The bestselling airport book The Dry sets a crime mystery in the Australian outback amid a long drought.
The only reliable supply of liquid refreshment is the bar, run by a Scotsman.
Author Jane Harper probably didn’t mean this as metaphor, but it sums up the environmental folly of the UK Australia trade deal.
A country on the other side of the world with barely any water will raise sheep and make wine for consumption in Scotland.
The dry world will export its limited water reserves in the form of animal flesh and booze to the wet world. It’s insane.
Boris Johnson hailed the new free trade deal as “fantastic” saying it opened up opportunities for consumers and business.
He projected a vision of British backpackers roaming free in the outback while we feasted on Australian meat.
Here though, farming unions are worried local produce will be undercut by lower grade imports, while business organisations have raised concerns about the lack of detail in the deal.
For Johnson this is what the future looks like. It is the Brexit dividend. Free trade deals with fewer restrictions than EU ones which allow Britain to become a global powerhouse.
None of this factors in the environmental impact. Which is odd, given Johnson’s new commitment to tackling climate change.
He pressed for radical investment in a ‘Marshall Plan’ to de-carbonise the developing world at the recent G7.
As global leaders gather in Glasgow later in the year for COP 26, we can expect a lot of posturing on green issues.
It’s worth noting then that the independent Climate Change Committee reported yesterday that the UK is woefully unprepared for the risks ahead while Scotland yet again missed its carbon reduction targets.
For carbon, read water
Water is inextricably wrapped up in this.
We need to understand that money and trade are underpinned by water. It sounds frivolous at first, but it’s deadly serious.
The control of water is the essence of civilisation. You can only have cities if you can get clean water in and dirty water out.
Every item around us involves water in its growth or manufacture. We live in a hydro economy. We just don’t recognise this – much in the way we didn’t appreciate the carbon economy until the late 20th century. Now, we assess much of what we do and make according to its carbon emissions.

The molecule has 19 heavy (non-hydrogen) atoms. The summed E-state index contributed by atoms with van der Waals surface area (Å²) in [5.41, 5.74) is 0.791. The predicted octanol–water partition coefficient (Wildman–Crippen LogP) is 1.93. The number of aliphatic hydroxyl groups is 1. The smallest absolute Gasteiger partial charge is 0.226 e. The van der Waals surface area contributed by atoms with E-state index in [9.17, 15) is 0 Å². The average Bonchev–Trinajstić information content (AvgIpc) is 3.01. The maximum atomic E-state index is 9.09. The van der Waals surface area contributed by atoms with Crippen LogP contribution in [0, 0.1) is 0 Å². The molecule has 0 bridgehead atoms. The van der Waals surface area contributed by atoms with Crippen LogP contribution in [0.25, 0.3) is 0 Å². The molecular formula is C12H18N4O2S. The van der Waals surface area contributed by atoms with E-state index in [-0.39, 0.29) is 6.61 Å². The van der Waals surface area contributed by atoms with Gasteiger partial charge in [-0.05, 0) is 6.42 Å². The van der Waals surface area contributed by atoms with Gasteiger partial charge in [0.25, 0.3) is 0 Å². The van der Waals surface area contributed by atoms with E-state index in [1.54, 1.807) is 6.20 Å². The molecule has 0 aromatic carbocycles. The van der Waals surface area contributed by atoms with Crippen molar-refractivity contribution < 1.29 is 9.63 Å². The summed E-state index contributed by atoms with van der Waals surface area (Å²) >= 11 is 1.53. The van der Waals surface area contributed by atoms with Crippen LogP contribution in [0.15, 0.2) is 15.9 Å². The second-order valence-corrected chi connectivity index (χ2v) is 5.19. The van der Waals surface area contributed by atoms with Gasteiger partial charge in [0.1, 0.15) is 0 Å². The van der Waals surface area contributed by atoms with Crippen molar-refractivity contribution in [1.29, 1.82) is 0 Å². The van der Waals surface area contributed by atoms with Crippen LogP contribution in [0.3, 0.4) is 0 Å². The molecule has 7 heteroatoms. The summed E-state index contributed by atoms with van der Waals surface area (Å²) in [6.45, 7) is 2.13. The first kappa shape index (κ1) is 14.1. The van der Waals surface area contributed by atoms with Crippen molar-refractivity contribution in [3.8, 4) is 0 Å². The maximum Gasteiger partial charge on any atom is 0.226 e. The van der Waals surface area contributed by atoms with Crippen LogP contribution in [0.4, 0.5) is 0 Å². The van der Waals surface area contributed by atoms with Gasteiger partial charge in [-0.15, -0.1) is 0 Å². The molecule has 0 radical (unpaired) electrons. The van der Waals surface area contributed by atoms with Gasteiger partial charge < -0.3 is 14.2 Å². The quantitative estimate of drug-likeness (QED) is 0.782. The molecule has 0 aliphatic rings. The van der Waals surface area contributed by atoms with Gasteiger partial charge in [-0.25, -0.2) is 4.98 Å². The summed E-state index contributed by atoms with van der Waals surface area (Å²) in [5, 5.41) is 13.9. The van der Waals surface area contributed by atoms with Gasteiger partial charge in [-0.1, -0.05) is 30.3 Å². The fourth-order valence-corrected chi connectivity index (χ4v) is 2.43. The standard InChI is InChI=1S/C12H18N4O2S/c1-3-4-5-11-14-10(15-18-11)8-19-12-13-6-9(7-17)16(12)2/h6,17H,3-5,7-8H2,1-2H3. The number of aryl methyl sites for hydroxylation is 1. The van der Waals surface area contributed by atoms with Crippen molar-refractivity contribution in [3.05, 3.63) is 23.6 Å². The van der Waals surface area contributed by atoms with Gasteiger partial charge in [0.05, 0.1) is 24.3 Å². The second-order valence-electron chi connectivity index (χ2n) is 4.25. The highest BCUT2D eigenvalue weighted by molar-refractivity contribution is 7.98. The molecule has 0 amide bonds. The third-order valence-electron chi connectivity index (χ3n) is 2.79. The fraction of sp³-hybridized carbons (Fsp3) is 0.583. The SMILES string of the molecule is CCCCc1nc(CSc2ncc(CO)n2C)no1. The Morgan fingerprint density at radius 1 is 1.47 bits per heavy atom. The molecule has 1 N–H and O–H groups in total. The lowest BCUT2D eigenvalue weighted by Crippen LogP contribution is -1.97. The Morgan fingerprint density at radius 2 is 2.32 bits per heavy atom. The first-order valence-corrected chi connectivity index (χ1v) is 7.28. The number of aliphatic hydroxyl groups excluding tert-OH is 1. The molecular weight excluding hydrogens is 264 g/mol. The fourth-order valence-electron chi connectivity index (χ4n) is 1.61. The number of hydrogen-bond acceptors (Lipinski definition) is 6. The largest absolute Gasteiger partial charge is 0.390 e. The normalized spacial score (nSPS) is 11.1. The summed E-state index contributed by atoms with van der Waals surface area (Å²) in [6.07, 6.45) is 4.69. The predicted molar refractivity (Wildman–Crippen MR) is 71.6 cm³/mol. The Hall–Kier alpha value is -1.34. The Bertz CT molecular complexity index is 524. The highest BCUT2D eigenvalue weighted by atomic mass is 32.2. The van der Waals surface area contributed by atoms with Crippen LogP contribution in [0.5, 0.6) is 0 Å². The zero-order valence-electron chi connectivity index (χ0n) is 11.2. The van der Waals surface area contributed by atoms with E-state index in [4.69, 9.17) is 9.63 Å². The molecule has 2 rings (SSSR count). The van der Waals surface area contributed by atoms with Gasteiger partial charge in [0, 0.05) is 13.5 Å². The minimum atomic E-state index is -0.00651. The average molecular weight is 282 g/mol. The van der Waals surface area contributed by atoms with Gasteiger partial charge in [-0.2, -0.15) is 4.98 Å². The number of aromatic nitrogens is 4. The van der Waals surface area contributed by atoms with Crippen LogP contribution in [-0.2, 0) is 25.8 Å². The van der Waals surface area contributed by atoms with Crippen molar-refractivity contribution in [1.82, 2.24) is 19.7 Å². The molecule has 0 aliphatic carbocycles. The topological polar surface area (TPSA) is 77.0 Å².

The trouble is that modern standards of living are suited to wet countries – lots of stuff, cheap food, green lawns
The hydro economy works by diverting and damming rivers and drilling for underground water and absorbing this into material stuff which is then shipped around the world. Global trade is the business of value-added water.
The environmental problem is this. When too much water is extracted from a local climate, you get more droughts and higher temperatures.
That is bad for the environment, desperate for farmers and people and it increases energy consumption – in the form of more air con and more goods shipped in.
Ideally, each region would consume water according to its supply. That’s good for wet countries, but means dry places have to be more cautious. The trouble is that modern standards of living are suited to wet countries – lots of stuff, cheap food, green lawns.
This global trade in water to match western standards in dry places currently only works because ground water is exploited. That’s why dry countries like Morocco grow tangerines for our fruit bowls.
The problem is that ground water is running low and new climate patterns mean weather patterns are changing which means rain falls in new, ‘wrong’ places.
At the moment, free trade and climate change are disconnected. Politicians can be in favour of both, without repercussion. That era is ending.
Countries with exhausted water supplies see social breakdown and become unstable
The new reality is that water resources in the origin country are paramount.
If we need a Marshall plan to de-carbonise, then something even greater is called for to moderate the water trade.
Existing economic models mean dry countries make money by selling their water to richer, wetter countries. That is crazy, unsustainable and ultimately dangerous.
Countries with exhausted water supplies see social breakdown and become unstable. It’s in everyone interest to think in terms of water justice.
When farmers worry about Scottish lamb being rejected in favour of Australian meat, we should all be concerned about the wider significance of this.
De-code what appears to be a small row from a few special interests and you have a huge issue about life on this planet.
It is a matter where protectionism is probably the answer – protect your fresh water, trade after that.
The issue is in its infancy as a political matter, but that won’t long be the case. Unless you can control the water market, you’ll never control climate change.
A bigger picture
The CCC warns that politicians can’t compute the need to act now to deflect a risk years hence. We are all too short term.
The problem is that free trade with Oz actively makes the problem worse, the risk greater.
Scots are lucky. Running a bar full of water and whisky. Our climate is a blessing.
But we really do not want to live in a world which is mainly dry. Then it’s last orders for everyone.
Alex Bell is the author of Peak Water: How We Built Civilisation on Water and Drained the World Dry